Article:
Glioblastomas (GBM), the most common primary brain tumors, are caused by mutations that perturb developmental and homeostatic processes in glial progenitor cells and/or neural stem cells in the central nervous system (CNS). Our goal is to determine how aspects of GBM cell biology and genetics can be effectively targeted to actively eliminate these tumor cells in the brain. To this end, our research addresses a number of outstanding questions in the field. For example, how do mutations in cell signaling pathways promote malignancy? How are other pathways or mutations involved in GBM? Which genes specifically control GBM cell invasion? Which glial cells and/or neural stem cell types in the CNS undergo neoplastic transformation and why? How do cell-cell interactions in the brain contribute to GBM tumorigenesis? Can the molecular pathways driving GBM be effectively targeted for therapeutic benefit?
Our research program uses a multidisciplinary approach to analyze the function of developmental cell-signaling pathways in tumorigenesis. Our approach first started with our genetic screens using novel tumor models in Drosophila melanogaster, and now our research projects now focus all on mammalian brain tumor model systems, including mouse genetic models of GBM, primary patient-derived human GBM stem cells, and human iPS cell-derived brain organoid ('mini-brain') models. Much of our research focuses on the functional role of mutations in receptor tyrosine kinases (RTKs), such as EGFR and MET, and the downstream signaling pathways and effectors that mediate their oncogenic activity in GBM cells.
Through our efforts, we have identified new RTK effectors that regulate tumor cell mitosis and invasion. We have contributed to the development of new clinical trials for therapies that target effectors of RTK signaling in GBM, including the YAP and TAZ transcription factors. Our work includes new clinical trials of a YAP/TAZ inhibitor in GBM patients. We have also discovered several mutations in the MET tyrosine kinase which may serve as effective therapeutic targets for adult and pediatric GBM. Ongoing exploratory projects in our lab include research on the role of RNA binding proteins downstream of RTK signaling in tumorigenesis, the role of RTK effector pathways in sex differences in tumor development, and the role cell-cell interactions and RTK effector pathways in other glial tumor types.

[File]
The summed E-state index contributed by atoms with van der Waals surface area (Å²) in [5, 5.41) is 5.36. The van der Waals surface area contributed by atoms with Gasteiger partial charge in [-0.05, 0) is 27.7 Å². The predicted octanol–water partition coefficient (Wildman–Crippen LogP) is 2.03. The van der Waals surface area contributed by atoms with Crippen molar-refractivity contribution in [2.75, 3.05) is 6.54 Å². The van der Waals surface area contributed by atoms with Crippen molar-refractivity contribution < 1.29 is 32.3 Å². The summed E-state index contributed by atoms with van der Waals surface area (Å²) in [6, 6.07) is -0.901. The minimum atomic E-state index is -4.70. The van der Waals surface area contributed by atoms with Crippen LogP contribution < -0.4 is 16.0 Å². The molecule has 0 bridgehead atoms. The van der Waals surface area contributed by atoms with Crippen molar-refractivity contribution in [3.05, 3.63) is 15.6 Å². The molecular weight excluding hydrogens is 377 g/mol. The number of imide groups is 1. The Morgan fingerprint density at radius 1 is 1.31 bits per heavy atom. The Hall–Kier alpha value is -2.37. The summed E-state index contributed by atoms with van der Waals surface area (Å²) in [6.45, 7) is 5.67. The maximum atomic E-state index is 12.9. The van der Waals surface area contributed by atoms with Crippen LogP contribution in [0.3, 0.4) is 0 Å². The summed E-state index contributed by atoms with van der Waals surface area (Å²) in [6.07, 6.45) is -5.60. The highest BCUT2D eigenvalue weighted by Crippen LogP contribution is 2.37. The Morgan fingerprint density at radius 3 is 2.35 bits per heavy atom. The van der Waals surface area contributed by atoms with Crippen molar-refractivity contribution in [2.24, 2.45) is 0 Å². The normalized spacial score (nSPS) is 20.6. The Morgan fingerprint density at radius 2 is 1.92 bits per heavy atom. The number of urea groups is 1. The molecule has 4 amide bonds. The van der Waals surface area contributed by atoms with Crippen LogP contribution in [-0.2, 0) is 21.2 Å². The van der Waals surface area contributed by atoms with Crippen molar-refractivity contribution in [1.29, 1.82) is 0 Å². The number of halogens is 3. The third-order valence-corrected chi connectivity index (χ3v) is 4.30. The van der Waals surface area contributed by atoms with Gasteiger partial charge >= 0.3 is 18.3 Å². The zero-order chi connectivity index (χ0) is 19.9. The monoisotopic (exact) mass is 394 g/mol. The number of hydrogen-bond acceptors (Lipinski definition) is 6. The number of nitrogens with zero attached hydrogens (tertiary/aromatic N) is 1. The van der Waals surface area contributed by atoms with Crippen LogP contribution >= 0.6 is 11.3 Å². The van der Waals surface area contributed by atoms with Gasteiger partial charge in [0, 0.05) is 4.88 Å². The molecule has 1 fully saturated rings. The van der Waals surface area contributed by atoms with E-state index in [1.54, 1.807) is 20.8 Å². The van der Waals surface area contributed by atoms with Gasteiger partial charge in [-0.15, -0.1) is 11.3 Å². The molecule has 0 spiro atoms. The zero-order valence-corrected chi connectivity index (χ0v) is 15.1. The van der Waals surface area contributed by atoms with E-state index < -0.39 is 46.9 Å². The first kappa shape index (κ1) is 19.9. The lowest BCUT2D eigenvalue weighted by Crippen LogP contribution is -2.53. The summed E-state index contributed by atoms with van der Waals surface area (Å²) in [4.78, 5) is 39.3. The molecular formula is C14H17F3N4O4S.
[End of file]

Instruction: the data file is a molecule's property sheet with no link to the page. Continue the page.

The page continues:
Our research program is aided by productive collaborations with other neuro-oncology researchers in the Departments of Neurosurgery, Pediatrics, Human Genetics, Pathology, and Hematology and Medical Oncology, including clinical neurosurgical and neuropathology faculty. We welcome young scientists who seek to enter this dynamic field. Trainees in our lab will have opportunities to work with all of our brain tumor model systems, perform drug testing experiments in pre-clinical paradigms, interface with clinical neuro-oncology faculty, and advocate for patient outreach and education.